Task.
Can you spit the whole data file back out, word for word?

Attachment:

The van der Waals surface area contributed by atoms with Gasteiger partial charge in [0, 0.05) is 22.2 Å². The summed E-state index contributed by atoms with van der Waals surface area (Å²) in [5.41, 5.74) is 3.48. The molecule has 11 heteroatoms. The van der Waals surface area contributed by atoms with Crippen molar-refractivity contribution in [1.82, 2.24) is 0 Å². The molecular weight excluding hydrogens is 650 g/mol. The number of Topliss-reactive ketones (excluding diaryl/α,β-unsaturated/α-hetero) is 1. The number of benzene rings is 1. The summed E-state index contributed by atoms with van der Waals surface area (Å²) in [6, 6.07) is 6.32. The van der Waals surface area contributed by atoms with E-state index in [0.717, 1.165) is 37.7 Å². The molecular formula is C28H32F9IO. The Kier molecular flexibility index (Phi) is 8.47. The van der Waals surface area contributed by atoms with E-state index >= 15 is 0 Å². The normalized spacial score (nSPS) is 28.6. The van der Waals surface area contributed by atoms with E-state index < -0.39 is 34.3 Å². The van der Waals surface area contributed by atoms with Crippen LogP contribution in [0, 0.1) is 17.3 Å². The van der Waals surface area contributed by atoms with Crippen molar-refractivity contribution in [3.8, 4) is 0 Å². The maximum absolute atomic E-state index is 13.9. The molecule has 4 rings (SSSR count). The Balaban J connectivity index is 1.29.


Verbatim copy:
The van der Waals surface area contributed by atoms with Gasteiger partial charge in [0, 0.05) is 22.2 Å². The summed E-state index contributed by atoms with van der Waals surface area (Å²) in [5.41, 5.74) is 3.48. The molecule has 11 heteroatoms. The van der Waals surface area contributed by atoms with Crippen molar-refractivity contribution in [1.82, 2.24) is 0 Å². The molecular weight excluding hydrogens is 650 g/mol. The number of Topliss-reactive ketones (excluding diaryl/α,β-unsaturated/α-hetero) is 1. The number of benzene rings is 1. The summed E-state index contributed by atoms with van der Waals surface area (Å²) in [6, 6.07) is 6.32. The van der Waals surface area contributed by atoms with E-state index in [0.717, 1.165) is 37.7 Å². The molecular formula is C28H32F9IO. The Kier molecular flexibility index (Phi) is 8.47. The van der Waals surface area contributed by atoms with E-state index >= 15 is 0 Å². The normalized spacial score (nSPS) is 28.6. The van der Waals surface area contributed by atoms with E-state index < -0.39 is 34.3 Å². The van der Waals surface area contributed by atoms with Crippen LogP contribution in [0, 0.1) is 17.3 Å². The van der Waals surface area contributed by atoms with Crippen molar-refractivity contribution in [3.8, 4) is 0 Å². The maximum absolute atomic E-state index is 13.9. The molecule has 4 rings (SSSR count). The Balaban J connectivity index is 1.29.